A few years later came a study which showed that a 7x increase in SIR2 genes in worms resulted in a 50% lifespan extension, followed by research from The Massachusetts Institute of Technology which demonstrated a 30% lifespan increase in yeast modified with an extra SIR2 copy. Through an improved survival response, experts believe that SIR2 could effectively support the body to an extent that the risk of age-related conditions, such as Type II diabetes, cancer, osteoporosis, and Alzheimer’s Disease, could be significantly reduced. “We think these new Sir2 genes are as important as any longevity genes discovered so far” says David Sinclair, molecular biologist and Director of the Paul F. Glenn Laboratories for Aging Research at Harvard Medical School.
The Role of SIRTUINS in Longevity
Understanding the role of SIR2 genes in longevity means taking a closer look at sirtuins, or silent information regulator proteins. SIR genes are responsible for encoding sirtuins; a family of genes that can be found in every living species, right through from bacteria to animals and humans. Humans have a group of seven sirtuins – ranging from SIRT1 to SIRT7, and they’re shown to exhibit strong endoplasmic reticulum-stress response factors.
The ER stress response is the name given to a group of internal processes that together work to promote cell survival during times of stress, such as excessive heat or cold. The strong ER stress response found within the SIRT genes are understood to regulate cellular activity through survival functionality and activity such as DNA repair, glucose output, fatty acid oxidation, and inflammation as an immune response. Ultimately, sirtuins work to regulate a huge range of biological mechanisms, which includes the body’s vital survival functions, highlighting the potential of SIR genes as a source of optimisation. And the way they achieve this is through their epigenetic gene silencing functionality.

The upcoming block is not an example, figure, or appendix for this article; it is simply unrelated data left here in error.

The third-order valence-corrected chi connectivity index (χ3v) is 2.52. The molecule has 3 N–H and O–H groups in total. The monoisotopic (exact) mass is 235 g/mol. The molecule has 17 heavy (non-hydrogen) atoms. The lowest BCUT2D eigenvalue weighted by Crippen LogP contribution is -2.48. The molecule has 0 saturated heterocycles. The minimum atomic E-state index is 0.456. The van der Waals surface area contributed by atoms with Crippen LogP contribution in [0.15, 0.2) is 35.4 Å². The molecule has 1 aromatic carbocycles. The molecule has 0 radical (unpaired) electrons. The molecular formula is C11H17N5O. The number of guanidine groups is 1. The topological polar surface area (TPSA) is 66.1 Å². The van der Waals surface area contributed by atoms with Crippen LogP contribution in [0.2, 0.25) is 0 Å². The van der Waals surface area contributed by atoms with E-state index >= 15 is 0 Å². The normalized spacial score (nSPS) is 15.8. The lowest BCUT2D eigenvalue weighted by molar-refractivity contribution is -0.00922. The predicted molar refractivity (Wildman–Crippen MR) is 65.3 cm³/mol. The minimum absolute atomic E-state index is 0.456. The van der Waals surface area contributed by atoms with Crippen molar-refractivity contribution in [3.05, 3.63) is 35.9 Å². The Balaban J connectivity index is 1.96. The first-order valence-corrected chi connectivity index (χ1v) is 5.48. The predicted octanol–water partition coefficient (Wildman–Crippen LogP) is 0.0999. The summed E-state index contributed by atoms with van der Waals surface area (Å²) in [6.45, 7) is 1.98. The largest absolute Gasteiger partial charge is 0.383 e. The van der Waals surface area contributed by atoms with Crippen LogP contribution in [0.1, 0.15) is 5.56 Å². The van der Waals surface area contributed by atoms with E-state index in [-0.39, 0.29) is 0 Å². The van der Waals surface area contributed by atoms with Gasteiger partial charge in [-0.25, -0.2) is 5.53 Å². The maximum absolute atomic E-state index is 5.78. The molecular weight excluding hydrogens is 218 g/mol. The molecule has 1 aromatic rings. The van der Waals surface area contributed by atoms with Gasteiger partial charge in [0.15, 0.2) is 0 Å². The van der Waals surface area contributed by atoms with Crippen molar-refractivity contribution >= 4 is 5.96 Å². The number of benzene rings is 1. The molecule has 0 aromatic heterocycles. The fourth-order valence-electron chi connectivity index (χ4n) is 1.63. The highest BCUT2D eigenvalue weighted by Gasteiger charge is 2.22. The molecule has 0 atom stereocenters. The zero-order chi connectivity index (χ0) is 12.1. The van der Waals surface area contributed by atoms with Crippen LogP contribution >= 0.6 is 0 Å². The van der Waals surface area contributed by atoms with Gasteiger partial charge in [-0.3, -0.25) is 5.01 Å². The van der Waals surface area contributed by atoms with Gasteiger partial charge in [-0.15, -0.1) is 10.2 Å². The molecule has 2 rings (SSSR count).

Above, we briefly touched on sirtuins being silent information regulator proteins, but what does that really mean? Silent information regulator proteins are epigenetic gene silencers, and this is a major area of interest for geneticists right now. At a basic level, gene silencing involves the modification of genes so that active genes are no longer expressed, and gene silencing is an emerging theory of ageing.